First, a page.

NORTHWEST BATTLE BUDDIES
Northwest Battle Buddies was founded to support our combat Veterans. Since 2012, we have matched Veterans with professionally-trained service dogs, free of charge.
Why We Exist
After serving in combat, part of a close-knit unit, facing challenges and terrors together, many people find the transition to civilian life difficult and lonely. Traumatic memories follow them home.
Every day in the United States 22 Veterans die from suicide, due in part to PTSD. That’s over 8,000 lives lost each year.
Northwest Battle Buddies empowers combat Veterans with post-traumatic stress disorder (PTSD) by partnering them with professionally-trained, specifically matched service dogs.
There is no cure for PTSD, but service dogs can reduce PTSD symptoms with life-changing — life-saving — results. With a canine Battle Buddy by their side, Veterans with PTSD can regain their freedom and independence.
Many of our service dogs are rescued from animal shelters. All our service dogs spend 7+ months in intensive training, then are carefully matched with a Veteran handler for five more weeks of training and bonding, creating the ultimate partnership.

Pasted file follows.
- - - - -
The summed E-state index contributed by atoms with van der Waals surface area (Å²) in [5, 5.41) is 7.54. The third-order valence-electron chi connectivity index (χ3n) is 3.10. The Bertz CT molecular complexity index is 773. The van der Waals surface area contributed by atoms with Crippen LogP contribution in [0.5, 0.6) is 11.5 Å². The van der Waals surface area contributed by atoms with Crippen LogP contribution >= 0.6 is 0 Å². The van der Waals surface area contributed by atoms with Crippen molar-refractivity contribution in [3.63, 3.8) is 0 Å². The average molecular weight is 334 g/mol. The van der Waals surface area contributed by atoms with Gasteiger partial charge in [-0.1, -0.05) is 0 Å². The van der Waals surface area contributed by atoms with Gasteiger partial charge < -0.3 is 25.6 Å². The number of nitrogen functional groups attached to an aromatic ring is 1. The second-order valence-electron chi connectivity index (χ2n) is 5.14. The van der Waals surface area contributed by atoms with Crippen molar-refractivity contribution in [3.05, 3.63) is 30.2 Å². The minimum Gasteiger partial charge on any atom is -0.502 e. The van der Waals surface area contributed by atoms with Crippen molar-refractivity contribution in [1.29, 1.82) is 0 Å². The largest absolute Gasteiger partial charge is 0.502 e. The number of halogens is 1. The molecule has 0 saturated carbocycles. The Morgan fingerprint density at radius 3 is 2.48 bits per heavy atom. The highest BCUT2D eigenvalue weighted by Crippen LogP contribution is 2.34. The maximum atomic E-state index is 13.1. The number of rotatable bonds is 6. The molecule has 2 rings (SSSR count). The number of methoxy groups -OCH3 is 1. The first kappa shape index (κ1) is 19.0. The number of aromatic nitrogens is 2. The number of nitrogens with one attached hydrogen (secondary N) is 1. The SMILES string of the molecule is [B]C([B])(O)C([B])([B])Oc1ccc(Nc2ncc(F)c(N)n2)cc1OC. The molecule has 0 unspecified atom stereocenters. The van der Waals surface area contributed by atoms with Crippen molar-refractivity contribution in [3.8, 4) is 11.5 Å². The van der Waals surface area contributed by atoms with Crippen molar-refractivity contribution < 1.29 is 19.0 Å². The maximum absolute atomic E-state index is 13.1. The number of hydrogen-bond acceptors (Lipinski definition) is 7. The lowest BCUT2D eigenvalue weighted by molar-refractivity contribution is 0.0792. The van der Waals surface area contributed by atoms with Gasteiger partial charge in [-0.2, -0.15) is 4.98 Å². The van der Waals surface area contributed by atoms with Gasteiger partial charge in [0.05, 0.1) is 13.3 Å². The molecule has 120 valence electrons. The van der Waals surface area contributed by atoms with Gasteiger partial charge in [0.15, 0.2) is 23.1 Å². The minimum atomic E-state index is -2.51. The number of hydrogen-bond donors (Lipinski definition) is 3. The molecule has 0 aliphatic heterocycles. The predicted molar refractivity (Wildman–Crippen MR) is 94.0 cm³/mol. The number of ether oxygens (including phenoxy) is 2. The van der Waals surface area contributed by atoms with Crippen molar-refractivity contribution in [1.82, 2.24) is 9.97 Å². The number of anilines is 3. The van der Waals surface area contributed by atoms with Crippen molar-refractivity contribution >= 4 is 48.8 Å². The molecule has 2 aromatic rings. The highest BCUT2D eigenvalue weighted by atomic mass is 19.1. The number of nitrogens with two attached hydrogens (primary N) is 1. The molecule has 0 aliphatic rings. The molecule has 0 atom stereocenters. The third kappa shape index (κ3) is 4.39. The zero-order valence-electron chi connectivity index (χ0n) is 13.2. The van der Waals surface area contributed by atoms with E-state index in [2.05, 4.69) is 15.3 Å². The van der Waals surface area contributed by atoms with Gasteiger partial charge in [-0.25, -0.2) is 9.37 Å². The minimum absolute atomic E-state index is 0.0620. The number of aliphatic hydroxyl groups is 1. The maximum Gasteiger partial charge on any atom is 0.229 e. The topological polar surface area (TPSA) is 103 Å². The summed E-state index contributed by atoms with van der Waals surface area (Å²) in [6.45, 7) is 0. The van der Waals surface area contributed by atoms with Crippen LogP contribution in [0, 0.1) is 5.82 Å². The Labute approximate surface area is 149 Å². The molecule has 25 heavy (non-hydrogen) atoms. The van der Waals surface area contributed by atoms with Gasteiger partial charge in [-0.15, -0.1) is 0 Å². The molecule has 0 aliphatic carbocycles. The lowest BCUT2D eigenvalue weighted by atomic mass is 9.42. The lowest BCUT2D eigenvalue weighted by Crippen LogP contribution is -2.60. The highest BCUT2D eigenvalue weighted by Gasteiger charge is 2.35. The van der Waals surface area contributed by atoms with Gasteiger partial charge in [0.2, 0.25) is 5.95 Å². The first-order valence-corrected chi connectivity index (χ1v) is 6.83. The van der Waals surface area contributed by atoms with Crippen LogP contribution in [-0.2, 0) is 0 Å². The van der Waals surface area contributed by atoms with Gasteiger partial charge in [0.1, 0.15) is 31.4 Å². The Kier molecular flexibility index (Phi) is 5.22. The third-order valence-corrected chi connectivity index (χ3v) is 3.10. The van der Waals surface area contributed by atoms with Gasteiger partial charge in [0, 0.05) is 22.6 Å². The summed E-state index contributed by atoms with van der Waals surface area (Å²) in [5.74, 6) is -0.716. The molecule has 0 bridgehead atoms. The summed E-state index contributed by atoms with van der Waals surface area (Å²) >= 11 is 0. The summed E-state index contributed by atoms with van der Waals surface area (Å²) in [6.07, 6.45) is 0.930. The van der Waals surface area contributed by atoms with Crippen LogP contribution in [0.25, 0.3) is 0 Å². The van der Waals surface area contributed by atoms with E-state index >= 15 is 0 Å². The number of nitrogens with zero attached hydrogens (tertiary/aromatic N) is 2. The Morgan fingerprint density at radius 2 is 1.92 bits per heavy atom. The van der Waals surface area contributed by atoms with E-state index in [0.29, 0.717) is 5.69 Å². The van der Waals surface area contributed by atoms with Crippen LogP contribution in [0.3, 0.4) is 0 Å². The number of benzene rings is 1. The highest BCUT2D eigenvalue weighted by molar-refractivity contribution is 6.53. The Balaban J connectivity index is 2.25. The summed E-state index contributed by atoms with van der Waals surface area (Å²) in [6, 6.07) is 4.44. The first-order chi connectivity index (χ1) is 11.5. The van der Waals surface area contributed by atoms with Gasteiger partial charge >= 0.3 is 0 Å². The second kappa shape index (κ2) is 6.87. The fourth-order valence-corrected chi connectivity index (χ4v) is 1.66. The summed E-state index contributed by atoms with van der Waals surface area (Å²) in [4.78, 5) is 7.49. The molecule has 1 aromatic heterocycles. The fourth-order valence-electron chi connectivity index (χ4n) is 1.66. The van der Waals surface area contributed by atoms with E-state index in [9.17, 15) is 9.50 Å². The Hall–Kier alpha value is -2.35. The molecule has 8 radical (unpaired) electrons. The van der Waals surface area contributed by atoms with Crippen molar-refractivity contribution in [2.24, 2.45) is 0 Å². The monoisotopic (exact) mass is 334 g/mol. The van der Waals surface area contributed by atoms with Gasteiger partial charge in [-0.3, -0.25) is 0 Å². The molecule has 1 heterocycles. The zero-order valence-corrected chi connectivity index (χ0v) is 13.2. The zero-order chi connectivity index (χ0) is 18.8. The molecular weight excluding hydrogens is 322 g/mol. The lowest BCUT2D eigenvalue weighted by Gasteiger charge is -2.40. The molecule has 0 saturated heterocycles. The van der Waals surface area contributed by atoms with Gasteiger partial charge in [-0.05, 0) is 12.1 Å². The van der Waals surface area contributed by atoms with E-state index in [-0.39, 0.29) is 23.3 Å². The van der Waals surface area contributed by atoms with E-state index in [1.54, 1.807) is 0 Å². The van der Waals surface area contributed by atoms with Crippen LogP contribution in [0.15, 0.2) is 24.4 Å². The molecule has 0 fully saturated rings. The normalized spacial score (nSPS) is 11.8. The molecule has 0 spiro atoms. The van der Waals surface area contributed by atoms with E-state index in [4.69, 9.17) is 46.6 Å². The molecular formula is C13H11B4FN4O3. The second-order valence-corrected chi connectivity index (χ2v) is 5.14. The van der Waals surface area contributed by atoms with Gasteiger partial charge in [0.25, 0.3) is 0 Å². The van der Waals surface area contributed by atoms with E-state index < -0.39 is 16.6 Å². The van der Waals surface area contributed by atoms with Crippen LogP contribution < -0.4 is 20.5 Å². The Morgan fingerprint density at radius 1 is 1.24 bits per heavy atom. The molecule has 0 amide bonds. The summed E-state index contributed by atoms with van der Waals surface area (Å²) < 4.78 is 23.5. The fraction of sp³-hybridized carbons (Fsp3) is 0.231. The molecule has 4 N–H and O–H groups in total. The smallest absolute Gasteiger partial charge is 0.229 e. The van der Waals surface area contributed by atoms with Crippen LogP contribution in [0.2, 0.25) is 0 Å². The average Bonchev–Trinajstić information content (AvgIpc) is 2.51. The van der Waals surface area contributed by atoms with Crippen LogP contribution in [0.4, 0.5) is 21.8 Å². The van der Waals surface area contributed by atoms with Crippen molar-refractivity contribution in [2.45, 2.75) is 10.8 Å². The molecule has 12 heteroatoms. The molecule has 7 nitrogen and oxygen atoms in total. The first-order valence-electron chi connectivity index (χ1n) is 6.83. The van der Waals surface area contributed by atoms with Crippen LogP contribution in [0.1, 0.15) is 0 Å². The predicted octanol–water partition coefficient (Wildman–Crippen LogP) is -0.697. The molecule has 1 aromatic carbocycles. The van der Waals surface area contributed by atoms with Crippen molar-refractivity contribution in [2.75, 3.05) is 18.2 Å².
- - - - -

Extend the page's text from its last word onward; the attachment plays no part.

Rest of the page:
We are ‘saving a life to save a life’ when we rescue a shelter dog to be a Northwest Battle Buddy.
What is a Battle Buddy?
In the United States Army, soldiers are assigned a partner – or “battle buddy” – as a friend and ally to assist one another in and out of combat. Northwest Battle buddies are not only for companionship and to watch one another’s back, but also for the reduction of suicide, keying into negative thoughts and feelings, and stepping in to help. Northwest Battle Buddies is based on that principle of mutual assistance — a service dog and Veteran depend on one another for support and care.
What is PTSD?
“Post-Traumatic stress disorder (PTSD) is an anxiety disorder that can occur after the Veteran experiences a traumatic event. All Veterans with PTSD have lived through a traumatic event that caused them to fear for their lives, see horrible things, and feel helpless… After the event, the Veteran may feel scared, confused, or angry. If these feelings don’t go away or they get worse, the symptoms may disrupt the person’s life, making it hard to continue daily activities.” (WeHonorVeterans.org)